By Bill Hirschman
It’s not an encouraging sign when all through New Theatre’s production of Educating Rita you keep thinking what a great script Willy Russell wrote rather than getting lost in the experience.
Even with two actors and a director who are striving, this edition sloughs listlessly in the opening 45 minutes or so and really only begins to be mildly engaging near the end of the first act. From there, the quality picks up somewhat, but not enough to redeem the show.
The tragedy is that Russell’s 1980 two-character play – better known for the 1983 film – is an incisive, funny and affecting work affirming the possibility of personal resurrection and redemption despite the artificial barriers of class, income and upbringing.
But all of that is fatally muted in the performances of Dawn A.A. Plummer and Peter Haig under Steven A. Chambers’ direction.
Russell, the bard of working class Britain who also wrote Blood Brothers and Shirley Valentine, creates a double Pygmalion tale. Susan, a Liverpudlian hairdresser weary of her dead end life, is ferociously bent on self-improvement. She enrolls in a university extension course in poetry taught by Frank, a burned-out professor who abandoned his dream of writing fine poetry. Susan has a long ways to go: She has taken on the first name Rita in honor of her favorite author, a contemporary author never to be confused with Jane Austen. Frank has even further to go: He has taken on the extra classes solely to pay for the nightly drunken binges that anesthetize him against an empty life.
Over many months, we watch Frank’s development of Rita’s analytical skills and native intelligence as it gives her the self-confidence she sought. Almost imperceptibly, her fire in the belly for something finer stokes the embers in Frank’s hope of kickstarting his own resurrection.
Among the script’s strengths are Rita’s wistful but powerful speeches about her commitment to find something better in life, even when it costs every aspect of the life she has known for 26 years. It also underscores the compassionate idea (to be repeated later this season in GableStage’s Good People) that people in the underclass are there initially as much by chance as choice. Rita’s mother says to her daughter in a drunken sob after a group sing at a pub, “There must be better songs to sing than this.” At the same time, echoing Eliza in Shaw’s Pygmalion (and My Fair Lady), Rita bemoans that she no longer fits in either her old world or Frank’s. It’s these moments in the New Theatre production when Plummer breaks through to producing some empathy in the audience.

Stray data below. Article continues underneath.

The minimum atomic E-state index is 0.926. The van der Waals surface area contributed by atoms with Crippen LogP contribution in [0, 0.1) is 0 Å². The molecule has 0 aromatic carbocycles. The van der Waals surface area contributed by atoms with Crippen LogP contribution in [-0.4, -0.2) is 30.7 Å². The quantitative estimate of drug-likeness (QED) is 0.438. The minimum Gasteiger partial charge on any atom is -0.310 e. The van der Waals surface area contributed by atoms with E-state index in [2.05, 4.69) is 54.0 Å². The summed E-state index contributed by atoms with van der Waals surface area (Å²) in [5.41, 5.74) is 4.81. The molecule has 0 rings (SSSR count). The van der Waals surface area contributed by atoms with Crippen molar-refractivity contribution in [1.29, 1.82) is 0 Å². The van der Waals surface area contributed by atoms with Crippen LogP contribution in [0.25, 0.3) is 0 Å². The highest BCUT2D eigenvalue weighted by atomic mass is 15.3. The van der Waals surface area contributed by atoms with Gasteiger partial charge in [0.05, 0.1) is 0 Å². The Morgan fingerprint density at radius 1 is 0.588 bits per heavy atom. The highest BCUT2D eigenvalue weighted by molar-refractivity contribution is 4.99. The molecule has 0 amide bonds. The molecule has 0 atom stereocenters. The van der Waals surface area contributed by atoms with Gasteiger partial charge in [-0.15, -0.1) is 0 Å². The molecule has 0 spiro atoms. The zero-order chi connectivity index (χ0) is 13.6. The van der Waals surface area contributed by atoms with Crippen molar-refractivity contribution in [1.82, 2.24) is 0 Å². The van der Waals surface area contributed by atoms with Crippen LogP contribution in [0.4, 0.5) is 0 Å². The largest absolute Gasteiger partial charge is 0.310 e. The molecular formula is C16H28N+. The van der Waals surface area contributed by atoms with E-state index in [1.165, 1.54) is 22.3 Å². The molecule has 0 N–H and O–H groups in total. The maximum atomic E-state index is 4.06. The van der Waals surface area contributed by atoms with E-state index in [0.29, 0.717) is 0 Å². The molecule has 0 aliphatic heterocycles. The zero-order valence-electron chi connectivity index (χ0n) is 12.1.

Haig is a mystery. It would be hard to imagine better casting. He has proven his skill and insight in a score of performances from his fresh take on the beloved dying teacher in Tuesdays With Morrie to his ethically-challenged patriarch in The Voysey Inheritance to the unlikeable curmudgeon in The Gin Game. We point these out because Haig seemed to be just walking through the first half of the show Sunday afternoon and only got incrementally better in the second half. Frank is, indeed, supposed to be a disillusioned husk who has given up on life, but the challenge in the part is to communicate that under the exterior lays a person of wit and worth who needs reclamation. But Haig mostly shrugs and grins grimly and stands without much animation. There isn’t even the hint of a British accent.
Plummer is more lively and endearing, although even she took a while to find her feet. But she came across as cartoonish rather than real until the last two scenes; we were always aware of her acting the role rather than being Rita.
What Plummer and Chambers do pull off believably is Rita’s gradual evolution, so that when Susan enters the office for the last time, we believe she is both a different person and yet the same person we met two and a half hours ago. She also deserves credit for a reasonably convincing accent. Granted, it sounds more rough-hewn Yorkshire than Liverpudlian at the start and settles into a coarse Cockney, but as the script dictates, it credibly mutates into a voice with less rough edges to mirror her growing sophistication.
By the way, note to all directors: If you have to put your actor in a wig, get one that doesn’t look like one. An unavoidable plot point is that Frank has shaggy, unkempt hair – something Haig does not. New Theatre got Haig a coiffed but clearly fake mop that makes him look like he was dressing up for Halloween as Virgin Airlines’ Richard Branson.
Sadly, this opener to New Theatre’s mainstage season has to be graded an underachiever despite having a first-rate textbook. We’ll look forward to next month’s rolling world premiere of Happy by Robert Caisley.
Educating Rita runs through Oct. 28 at New Theatre, now housed at Roxy Theatre Group, 1645 SW 107 Avenue, Miami, across from FIU. Performances are 8 p.m. Thursday-Saturday, 1 p.m. and 5:30 p.m. Sundays. Tickets are $35-$40. Student Rush (under 25 with ID) $15 at the door based on availability. Call (305) 443-5909 or visit www.new-theatre.org